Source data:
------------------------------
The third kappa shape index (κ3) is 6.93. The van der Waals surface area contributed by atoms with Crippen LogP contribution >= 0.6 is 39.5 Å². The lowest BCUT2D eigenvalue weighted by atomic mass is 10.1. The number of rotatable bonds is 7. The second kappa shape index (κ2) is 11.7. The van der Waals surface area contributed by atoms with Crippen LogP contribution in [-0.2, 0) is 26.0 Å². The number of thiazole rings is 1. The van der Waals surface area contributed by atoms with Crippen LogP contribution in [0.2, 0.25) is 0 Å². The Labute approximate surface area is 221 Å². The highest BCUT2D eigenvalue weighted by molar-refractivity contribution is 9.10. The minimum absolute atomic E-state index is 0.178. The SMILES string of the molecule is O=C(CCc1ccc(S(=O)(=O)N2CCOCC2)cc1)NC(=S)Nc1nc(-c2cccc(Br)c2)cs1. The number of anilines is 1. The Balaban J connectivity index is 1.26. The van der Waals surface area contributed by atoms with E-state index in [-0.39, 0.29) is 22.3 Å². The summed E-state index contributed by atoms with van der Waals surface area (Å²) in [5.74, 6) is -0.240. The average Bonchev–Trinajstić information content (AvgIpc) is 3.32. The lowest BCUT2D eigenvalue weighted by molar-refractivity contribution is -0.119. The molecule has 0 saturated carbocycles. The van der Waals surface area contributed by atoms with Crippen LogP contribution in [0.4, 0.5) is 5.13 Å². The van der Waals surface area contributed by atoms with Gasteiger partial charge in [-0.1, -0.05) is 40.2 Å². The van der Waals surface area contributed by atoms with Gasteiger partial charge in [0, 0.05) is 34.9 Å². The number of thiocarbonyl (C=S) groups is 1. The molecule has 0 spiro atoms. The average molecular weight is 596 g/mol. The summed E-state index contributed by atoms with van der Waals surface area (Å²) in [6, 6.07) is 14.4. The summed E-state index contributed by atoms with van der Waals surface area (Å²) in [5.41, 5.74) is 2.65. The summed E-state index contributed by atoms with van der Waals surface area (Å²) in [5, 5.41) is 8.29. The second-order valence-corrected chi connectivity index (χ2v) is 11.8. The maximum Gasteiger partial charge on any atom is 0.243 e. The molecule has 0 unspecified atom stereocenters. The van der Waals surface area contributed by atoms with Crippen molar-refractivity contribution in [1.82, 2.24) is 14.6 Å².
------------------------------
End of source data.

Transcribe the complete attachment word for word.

The third kappa shape index (κ3) is 6.93. The van der Waals surface area contributed by atoms with Crippen LogP contribution >= 0.6 is 39.5 Å². The lowest BCUT2D eigenvalue weighted by atomic mass is 10.1. The number of rotatable bonds is 7. The second kappa shape index (κ2) is 11.7. The van der Waals surface area contributed by atoms with Crippen LogP contribution in [-0.2, 0) is 26.0 Å². The number of thiazole rings is 1. The van der Waals surface area contributed by atoms with Crippen LogP contribution in [0.2, 0.25) is 0 Å². The Labute approximate surface area is 221 Å². The highest BCUT2D eigenvalue weighted by molar-refractivity contribution is 9.10. The minimum absolute atomic E-state index is 0.178. The SMILES string of the molecule is O=C(CCc1ccc(S(=O)(=O)N2CCOCC2)cc1)NC(=S)Nc1nc(-c2cccc(Br)c2)cs1. The number of anilines is 1. The Balaban J connectivity index is 1.26. The van der Waals surface area contributed by atoms with E-state index in [-0.39, 0.29) is 22.3 Å². The summed E-state index contributed by atoms with van der Waals surface area (Å²) in [5.74, 6) is -0.240. The average Bonchev–Trinajstić information content (AvgIpc) is 3.32. The lowest BCUT2D eigenvalue weighted by molar-refractivity contribution is -0.119. The molecule has 0 saturated carbocycles. The van der Waals surface area contributed by atoms with Crippen LogP contribution in [0.4, 0.5) is 5.13 Å². The van der Waals surface area contributed by atoms with Gasteiger partial charge in [-0.1, -0.05) is 40.2 Å². The van der Waals surface area contributed by atoms with Gasteiger partial charge in [0, 0.05) is 34.9 Å². The number of thiocarbonyl (C=S) groups is 1. The molecule has 0 spiro atoms. The average molecular weight is 596 g/mol. The summed E-state index contributed by atoms with van der Waals surface area (Å²) in [6, 6.07) is 14.4. The summed E-state index contributed by atoms with van der Waals surface area (Å²) in [5.41, 5.74) is 2.65. The summed E-state index contributed by atoms with van der Waals surface area (Å²) in [5, 5.41) is 8.29. The second-order valence-corrected chi connectivity index (χ2v) is 11.8. The maximum Gasteiger partial charge on any atom is 0.243 e. The molecule has 0 unspecified atom stereocenters. The van der Waals surface area contributed by atoms with Crippen molar-refractivity contribution in [1.82, 2.24) is 14.6 Å².